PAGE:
Saturday, December 11, 2010
City’s Response in a Nutshell: IMG Got It Wrong by Cherry-Picking Data To Match Result it Wanted
The City has responded to Civil Beat’s analysis of Infrastructure Management Group’s study of Honolulu rail’s financial plan. Deputy Project Manager Mark Scheibe’s memo to CB is published at the subscription news service’s website today “in the clear” – available to all visitors, not just subscribers. We therefore reproduce the memo in its entirety here:
Editor's Note: The City of Honolulu issued this memo to Civil Beat in response to its article Friday, Civil Beat Analysis: City's Rail Tax Plan Optimistic. The article explored the differences between the city's perspective on tax revenues to pay for the project and the projections of a consultant hired by the state. Civil Beat invited the city to respond.
The IMG Report includes the summary statement “GET revenues are most likely to grow at a compounded rate that is approximately 30 percent lower than the forecast included in the current Financial Plan.” The report further states “the GET tax growth is unlikely to grow beyond a 4 percent compound growth rate over the forecast period, well below the 5.4 percent in the current Financial Plan.”
The IMG Report paints a picture of two competing forecasts, theirs and the one presented in the August 2009 Financial Plan. Amazingly, the IMG Team, while working for the State of Hawaii, ignored the source of forecasts specifically prepared for the Governor and the Legislature, by the State’s Council on Revenues. If the IMG Team had explored this source they would have discovered that the Council on Revenues most recent report forecasts state general fund tax revenues for FY 2011 through FY 2017 will grow at a compound rate of approximately 6.7 percent per year, certainly more than 4 percent per year.
Further, other than creating several charts showing how historical GET revenues compared to the certain economic variables (employment, population, etc.) it does not appear that the IMG Team completed any statistical analyses to determine whether there was a statistically significant relationship between GET and these economic variables. Rather, to generate its forecast of GET surcharge revenues, the IMG Team appears to have merely selected a historical period of time, calculated the compound annual growth rate of GET revenues over that historical period of time, and then extrapolated that calculated growth rate to every year of its forecast.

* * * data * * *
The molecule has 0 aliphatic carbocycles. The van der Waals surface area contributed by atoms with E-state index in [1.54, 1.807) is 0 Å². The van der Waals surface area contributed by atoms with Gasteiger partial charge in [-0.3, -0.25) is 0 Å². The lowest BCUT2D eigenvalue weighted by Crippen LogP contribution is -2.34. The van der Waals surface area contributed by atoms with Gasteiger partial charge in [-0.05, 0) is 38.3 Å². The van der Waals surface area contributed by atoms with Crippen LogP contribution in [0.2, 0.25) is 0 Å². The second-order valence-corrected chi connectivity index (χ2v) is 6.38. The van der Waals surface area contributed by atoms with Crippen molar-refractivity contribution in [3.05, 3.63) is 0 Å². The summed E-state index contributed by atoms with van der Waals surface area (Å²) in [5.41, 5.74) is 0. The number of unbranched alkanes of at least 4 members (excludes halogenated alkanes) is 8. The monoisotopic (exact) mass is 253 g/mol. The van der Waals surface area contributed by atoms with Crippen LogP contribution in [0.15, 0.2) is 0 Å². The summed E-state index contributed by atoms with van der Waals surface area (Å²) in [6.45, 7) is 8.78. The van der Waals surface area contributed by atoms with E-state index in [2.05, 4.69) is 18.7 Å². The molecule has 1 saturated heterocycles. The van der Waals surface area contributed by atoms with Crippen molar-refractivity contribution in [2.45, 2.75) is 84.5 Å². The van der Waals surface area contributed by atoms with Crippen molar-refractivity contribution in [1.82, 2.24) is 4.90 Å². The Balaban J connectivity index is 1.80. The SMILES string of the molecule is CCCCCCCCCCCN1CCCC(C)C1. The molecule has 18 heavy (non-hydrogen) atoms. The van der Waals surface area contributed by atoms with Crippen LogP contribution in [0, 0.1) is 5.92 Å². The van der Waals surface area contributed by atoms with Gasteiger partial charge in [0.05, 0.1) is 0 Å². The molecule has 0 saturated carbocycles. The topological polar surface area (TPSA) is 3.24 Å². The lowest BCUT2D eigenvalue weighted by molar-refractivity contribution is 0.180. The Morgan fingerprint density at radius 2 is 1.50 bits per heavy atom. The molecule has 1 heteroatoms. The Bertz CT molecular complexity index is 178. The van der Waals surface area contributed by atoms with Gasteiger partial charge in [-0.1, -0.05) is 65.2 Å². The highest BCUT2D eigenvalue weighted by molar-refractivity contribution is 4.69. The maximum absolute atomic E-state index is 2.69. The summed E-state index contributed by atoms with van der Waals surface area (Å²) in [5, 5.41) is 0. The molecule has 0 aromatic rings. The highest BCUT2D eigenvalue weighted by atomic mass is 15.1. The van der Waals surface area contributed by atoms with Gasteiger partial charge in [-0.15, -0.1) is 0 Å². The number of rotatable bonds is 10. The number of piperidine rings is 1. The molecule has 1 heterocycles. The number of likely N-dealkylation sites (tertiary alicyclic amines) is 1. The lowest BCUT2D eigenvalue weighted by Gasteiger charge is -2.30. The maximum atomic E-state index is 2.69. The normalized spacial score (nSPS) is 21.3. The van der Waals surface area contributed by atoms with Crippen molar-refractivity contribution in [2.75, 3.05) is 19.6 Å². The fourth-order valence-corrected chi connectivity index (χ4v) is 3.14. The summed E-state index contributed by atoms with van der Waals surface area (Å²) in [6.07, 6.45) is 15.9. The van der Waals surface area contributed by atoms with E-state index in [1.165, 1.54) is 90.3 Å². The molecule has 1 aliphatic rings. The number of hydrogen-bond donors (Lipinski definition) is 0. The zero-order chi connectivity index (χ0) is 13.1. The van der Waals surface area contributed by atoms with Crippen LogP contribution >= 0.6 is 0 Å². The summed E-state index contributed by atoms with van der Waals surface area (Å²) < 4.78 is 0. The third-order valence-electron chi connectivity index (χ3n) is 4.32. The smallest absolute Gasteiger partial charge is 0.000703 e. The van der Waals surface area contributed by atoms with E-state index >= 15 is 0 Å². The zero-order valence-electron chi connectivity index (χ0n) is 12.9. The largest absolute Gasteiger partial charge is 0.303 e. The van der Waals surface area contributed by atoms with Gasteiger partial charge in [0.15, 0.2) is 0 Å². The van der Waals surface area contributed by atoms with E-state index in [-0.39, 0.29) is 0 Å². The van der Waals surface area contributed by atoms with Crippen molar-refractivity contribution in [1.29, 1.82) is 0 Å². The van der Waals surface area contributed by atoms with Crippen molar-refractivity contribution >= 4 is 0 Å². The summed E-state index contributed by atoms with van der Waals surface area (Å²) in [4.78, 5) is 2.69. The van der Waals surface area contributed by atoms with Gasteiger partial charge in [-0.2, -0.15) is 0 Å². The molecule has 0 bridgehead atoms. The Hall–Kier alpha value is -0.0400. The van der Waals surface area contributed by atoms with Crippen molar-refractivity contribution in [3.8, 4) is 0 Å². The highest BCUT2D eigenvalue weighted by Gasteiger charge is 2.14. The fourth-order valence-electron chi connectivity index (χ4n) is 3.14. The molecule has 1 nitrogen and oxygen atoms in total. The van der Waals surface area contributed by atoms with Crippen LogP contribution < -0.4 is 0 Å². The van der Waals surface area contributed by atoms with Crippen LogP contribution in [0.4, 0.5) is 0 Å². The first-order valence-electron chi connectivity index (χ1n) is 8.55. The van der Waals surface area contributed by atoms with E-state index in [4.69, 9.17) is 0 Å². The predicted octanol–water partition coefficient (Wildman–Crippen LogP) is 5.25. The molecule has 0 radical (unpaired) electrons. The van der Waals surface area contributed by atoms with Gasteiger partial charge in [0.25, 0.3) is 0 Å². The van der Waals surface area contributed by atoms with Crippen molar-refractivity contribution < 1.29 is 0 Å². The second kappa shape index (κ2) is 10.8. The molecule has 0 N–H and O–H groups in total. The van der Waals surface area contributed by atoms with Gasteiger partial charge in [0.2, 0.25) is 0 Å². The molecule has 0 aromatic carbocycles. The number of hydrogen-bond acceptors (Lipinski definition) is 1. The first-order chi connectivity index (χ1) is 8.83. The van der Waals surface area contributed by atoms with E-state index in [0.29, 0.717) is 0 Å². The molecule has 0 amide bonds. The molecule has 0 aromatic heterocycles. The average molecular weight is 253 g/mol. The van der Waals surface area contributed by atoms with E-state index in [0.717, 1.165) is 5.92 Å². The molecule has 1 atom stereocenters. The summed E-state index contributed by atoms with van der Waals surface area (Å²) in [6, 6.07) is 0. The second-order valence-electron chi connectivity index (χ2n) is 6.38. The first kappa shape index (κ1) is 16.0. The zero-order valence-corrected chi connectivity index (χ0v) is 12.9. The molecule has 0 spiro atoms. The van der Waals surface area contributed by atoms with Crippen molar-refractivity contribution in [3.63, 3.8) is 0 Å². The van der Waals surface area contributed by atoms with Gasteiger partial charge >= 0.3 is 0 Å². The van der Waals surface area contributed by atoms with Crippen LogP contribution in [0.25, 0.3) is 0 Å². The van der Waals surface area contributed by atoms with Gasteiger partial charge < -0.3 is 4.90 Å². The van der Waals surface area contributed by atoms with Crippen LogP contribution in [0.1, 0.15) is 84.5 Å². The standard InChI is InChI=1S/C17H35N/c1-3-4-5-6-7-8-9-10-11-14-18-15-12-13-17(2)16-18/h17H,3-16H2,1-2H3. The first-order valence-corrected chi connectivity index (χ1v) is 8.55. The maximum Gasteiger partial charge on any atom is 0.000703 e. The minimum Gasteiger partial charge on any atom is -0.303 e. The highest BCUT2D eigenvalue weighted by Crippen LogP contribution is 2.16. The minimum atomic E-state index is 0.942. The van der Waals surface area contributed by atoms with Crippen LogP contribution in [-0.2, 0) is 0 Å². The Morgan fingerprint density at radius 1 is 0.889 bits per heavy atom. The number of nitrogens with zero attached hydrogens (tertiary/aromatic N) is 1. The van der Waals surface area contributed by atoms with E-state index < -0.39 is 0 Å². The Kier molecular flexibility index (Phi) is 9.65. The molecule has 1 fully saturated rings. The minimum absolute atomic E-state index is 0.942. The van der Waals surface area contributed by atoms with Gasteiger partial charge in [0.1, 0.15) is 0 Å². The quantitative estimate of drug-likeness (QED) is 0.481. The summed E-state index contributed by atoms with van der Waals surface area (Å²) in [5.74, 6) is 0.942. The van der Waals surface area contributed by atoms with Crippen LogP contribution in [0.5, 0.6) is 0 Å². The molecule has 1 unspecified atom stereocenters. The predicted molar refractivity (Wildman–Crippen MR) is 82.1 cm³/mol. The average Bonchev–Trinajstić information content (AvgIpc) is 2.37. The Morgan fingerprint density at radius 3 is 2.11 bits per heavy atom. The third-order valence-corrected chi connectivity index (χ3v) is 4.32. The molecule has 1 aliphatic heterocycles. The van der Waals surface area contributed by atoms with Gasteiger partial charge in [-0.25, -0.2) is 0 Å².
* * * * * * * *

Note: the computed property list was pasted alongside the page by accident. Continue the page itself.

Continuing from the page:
Regardless of their actual methodology, however, the IMG Report’s discussion of GET growth rates draws a comparison between the Hawaii economy and the U.S. Gross Domestic Product (GDP). The Report describes a forecast of U.S. GDP from the Congressional Budget Office (CBO), which “is expected to average between 4% and 4.5% for the next ten years” in order to support their 4 percent growth rate conclusion. In reality, the most recent forecast of nominal GDP published by the CBO in August 2010 shows average annual growth over the next ten years (2011 to 2020) of 4.7%, even exceeding 6% in the short term (2013 and 2014) during CBO’s projected timing of an economic recovery.
In contrast to a nebulous process that may or may not be tied to U.S. GDP, for the GET forecast used in the August 2009 Financial Plan complex statistical analyses were performed that tested data on the historical GET tax base against several economic variables in order to identify which had the greatest explanatory power, and the degree of that effect. These data combined with independent forecasts of economic variables (e.g., retail spending, hotels and lodging spending, etc.) were used to create the Financial Plan’s forecast for the GET surcharge revenues.